RAY runs a network of smart contracts that are constantly polling various markets to see where assets might produce the most return. So, if the investor puts $10,000 of ETH into a specific market, but later a different market might provide a higher return, RAY uses smart contracts to identify that discrepancy and move the assets to the most profitable place. Ultimately, a user can just dump their assets into Staked and trust that RAY will provide them with at least non-negative returns. It’s low management and has pretty good payoffs.
Currently, RAY supports lending for ETH, DAI, and USDC through the DeFi platforms Compound, dYdX, and Fulcrum. In the future, they hope to support staking, arbitrage, market-making, DAI savings, and anything else the DeFi ecosystem can come up with.
Awesome! But how does it really, really work?
From the user’s side, it’s not too complicated. Essentially, a user gets a non-fungible token (NFT) whenever they make an investment on Staked; the NFT allows the user to redeem their assets and any returns that RAY was able to make with it. The NFT token Staked uses is a standard ERC-721. The token allows RAY to be non-custodial in the way that it manages the user’s assets; it ensures that the assets can only be transferred back to the wallet from which they originated.
From Staked’s side, they have their own pool of assets, comprised of what investors put in and a bit of their own, which RAY algorithmically allocates in the most profitable way. Right now, that algorithm is essentially seeking out the highest return rates and moving assets; as RAY matures and more people start using the platform, this algorithm will likely mature as well and hopefully generate even higher returns. When users redeem their token, they essentially redeem the quantity of Staked’s assets that they invested plus their fractional share of the returns. The token itself doesn’t touch RAY, but rather serves just as a point of exchange between Staked’s larger asset pool and the amount that a specific user invests.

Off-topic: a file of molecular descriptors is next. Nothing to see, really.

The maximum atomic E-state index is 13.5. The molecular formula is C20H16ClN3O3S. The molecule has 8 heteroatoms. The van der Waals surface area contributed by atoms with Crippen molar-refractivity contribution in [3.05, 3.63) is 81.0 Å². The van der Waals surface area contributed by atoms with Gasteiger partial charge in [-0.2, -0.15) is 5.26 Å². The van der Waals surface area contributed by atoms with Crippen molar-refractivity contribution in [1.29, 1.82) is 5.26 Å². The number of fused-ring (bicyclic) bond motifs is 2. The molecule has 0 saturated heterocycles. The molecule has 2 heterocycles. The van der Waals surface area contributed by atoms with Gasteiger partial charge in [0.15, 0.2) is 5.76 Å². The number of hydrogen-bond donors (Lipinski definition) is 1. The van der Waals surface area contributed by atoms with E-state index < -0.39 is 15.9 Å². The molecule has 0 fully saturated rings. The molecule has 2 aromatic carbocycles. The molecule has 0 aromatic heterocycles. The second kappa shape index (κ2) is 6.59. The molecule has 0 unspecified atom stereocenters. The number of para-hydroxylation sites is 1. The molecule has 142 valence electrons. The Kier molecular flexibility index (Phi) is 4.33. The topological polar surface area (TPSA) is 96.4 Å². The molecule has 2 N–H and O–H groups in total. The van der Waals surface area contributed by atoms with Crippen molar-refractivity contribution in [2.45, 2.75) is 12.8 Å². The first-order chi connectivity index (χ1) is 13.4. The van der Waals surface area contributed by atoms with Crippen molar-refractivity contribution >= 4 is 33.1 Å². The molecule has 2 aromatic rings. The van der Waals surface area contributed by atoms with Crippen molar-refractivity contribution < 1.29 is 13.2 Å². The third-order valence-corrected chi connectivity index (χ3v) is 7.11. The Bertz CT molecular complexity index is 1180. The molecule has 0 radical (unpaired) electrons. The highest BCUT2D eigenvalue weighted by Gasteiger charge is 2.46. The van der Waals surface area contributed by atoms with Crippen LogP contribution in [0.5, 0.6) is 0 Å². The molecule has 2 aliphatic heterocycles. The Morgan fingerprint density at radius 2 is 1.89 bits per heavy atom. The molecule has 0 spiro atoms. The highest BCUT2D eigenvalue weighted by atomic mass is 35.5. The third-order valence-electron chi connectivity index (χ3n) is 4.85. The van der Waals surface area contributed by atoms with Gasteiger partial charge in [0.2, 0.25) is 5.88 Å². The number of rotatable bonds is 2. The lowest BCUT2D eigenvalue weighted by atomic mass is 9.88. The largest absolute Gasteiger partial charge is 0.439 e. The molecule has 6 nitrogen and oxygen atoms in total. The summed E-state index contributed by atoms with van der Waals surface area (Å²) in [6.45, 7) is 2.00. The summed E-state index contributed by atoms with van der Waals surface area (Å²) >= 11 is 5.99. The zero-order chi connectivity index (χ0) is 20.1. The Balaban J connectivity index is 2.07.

This technology is all open-source and is heavily based on smart contracts that are monitoring the different markets every 30 minutes and making decisions based on pricing metrics and various baselines. These smart contracts are openly available on Ethereum for anyone that wants to take a look, or maybe even play with them. It’s also all been reviewed for security and stability by several external auditors, meaning that RAY theoretically has a good, stable start, technically speaking.
What does it cost the investor?
Investors must pay for gas to help mobilize all of these transactions. But RAY itself doesn’t necessarily cost the investor anything; Staked makes profit by taking 20% share of the alpha (essentially, added return) generated by RAY. It’s a win-win situation.
The hype around DeFi is growing day-by-day, and cryptocurrency is becoming more and more popular as a vehicle for investing and trading. It’s time that tools for managing crypto assets caught up with the traditional financial sector.
RAY is an important step forward in creating tools to help investors optimize returns on crypto. By algorithmically allocating assets across different lending markets, RAY both provides higher returns to investors, but also increases the viability of crypto lending as a highly profitable modem of investing. It represents the start of an ecosystem where investors can track and use real-time market data to make informed and optimized decisions about their crypto assets.
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Hasu @hasuflHedera Hashgraph's last private round had the network valued at $6B. Public trading opened today at $~4.1B on tiny volumes. https://t.co/QQQwv9IG0O
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Hi, I’m Paul Veradittakit, a Partner at Pantera Capital, one of the oldest and largest institutional investors focused on investing in blockchain companies and cryptocurrencies. The firm invests in equity, pre-sales/IEO rounds, and cryptocurrencies on the secondary markets. I focus on early-stage investments and share my thoughts on what’s going on in the industry in this weekly newsletter.